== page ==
Wednesday, June 29, 2011

The Religious Origins of the Artistic Order

I am presently reading Thomas Mann's Doctor Faustus (H.T. Lowe-Porter, tr.). It is, of course, fantastic. It is the story, as told by a friend, of a composer of genius who purposefully contracts syphilis. The composer, whose name is Adrian Leverkuhn, first went to college to study theology, then changed over to music. As the narrator studies philology, the two end up having philosophical discussions about the nature of art. Of particular interest for those interested in spontaneous orders is pg. 59, where the narrator paraphrases Adrian's idea that

the separation of art from the liturgical whole, its liberation and elevation into the individual and culturally self-purposive, had laden it with an irrelevant solemnity, an absolute seriousness, a pathos of suffering, . . . which did not need to be its abiding destiny, its permanent intellectual constitution.
Of particular note here is the observation that there was a "separation of art from the liturgical whole" that resulted in "its liberation and elevation into the individual and culturally self-purposive." The separation out of the various social spontaneous orders from "the liturgical whole" that constituted life in Europe through the Middle Ages, beginning in the Renaissance, gave us the Modern Era. The Church had been the center of political power, economic power, artistic inspiration and support, law, morality, etc. After the Renaissance, we saw these things separated out from the Church -- including its monopoly on religion so that in some places, like England and the U.S., there are examples of religion as a spontaneous order -- such that we had/have/could have what F. A. Hayek termed the Great Society, which constitutes that society which has each of these realms separated out as much as possible into their own spontaneous orders.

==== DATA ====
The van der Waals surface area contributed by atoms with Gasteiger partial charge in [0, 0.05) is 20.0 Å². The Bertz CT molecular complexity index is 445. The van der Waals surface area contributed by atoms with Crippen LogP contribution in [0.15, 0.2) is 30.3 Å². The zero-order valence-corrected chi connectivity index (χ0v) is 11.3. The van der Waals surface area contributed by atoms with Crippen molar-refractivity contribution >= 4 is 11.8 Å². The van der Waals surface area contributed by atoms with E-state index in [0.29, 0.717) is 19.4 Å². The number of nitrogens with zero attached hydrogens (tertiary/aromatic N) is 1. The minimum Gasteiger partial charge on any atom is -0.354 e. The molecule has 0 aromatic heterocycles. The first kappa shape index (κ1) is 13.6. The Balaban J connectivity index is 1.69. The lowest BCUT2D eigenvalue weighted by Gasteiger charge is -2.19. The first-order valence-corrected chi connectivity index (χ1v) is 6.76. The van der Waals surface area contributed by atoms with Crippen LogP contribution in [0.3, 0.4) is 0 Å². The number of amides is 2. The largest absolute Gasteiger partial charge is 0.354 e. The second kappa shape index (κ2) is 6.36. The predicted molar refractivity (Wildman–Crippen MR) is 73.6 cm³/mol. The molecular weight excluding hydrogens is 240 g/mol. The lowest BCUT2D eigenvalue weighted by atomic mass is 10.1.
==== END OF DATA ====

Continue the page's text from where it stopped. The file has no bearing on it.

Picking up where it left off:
Art in particular was inseparable from religion until the Renaissance. There were period when this was, perhaps, not the case, such as in Roman times, but certainly in ancient Greece and Medieval Europe -- and in most cultures -- the arts are inseparable from religion. What happens if and when it does separate itself out, become its own spontaneous order? As Mann observes through Adrian, it becomes individualistic and "culturally self-purposive." It becomes increasingly subjective (which Adrian later equates with freedom (190)) and self-referential. Mann, through Adrian, argues that the religious origins of the arts were or are still affecting the content of the arts, which is hardly necessary for it if it is in fact liberated from religion (this hearkens back and is not unrelated to Nietzsche's observations that most atheists were in fact still Christians insofar as they continued to abide by Christian morality even as they gave up on believing in the actual existence of God -- that if they were true unbelievers, they would jettison the whole deal and engage in a revaluation of all values).

It may still be the case that the arts are not entirely liberated from their origins in religion. But is it possible for them to be? Is it possible for the different spontaneous orders to ever be completely separated out from each other? To what degrees must they necessarily hearken back to their foundations? Or intermingle with each other?

For myself, I am finding much liberation in producing plays that abide by strict form and bring religion back into the content, structure, and world view. But that observation is fertile grounds for another posting at a later date on the dialectic of freedom.

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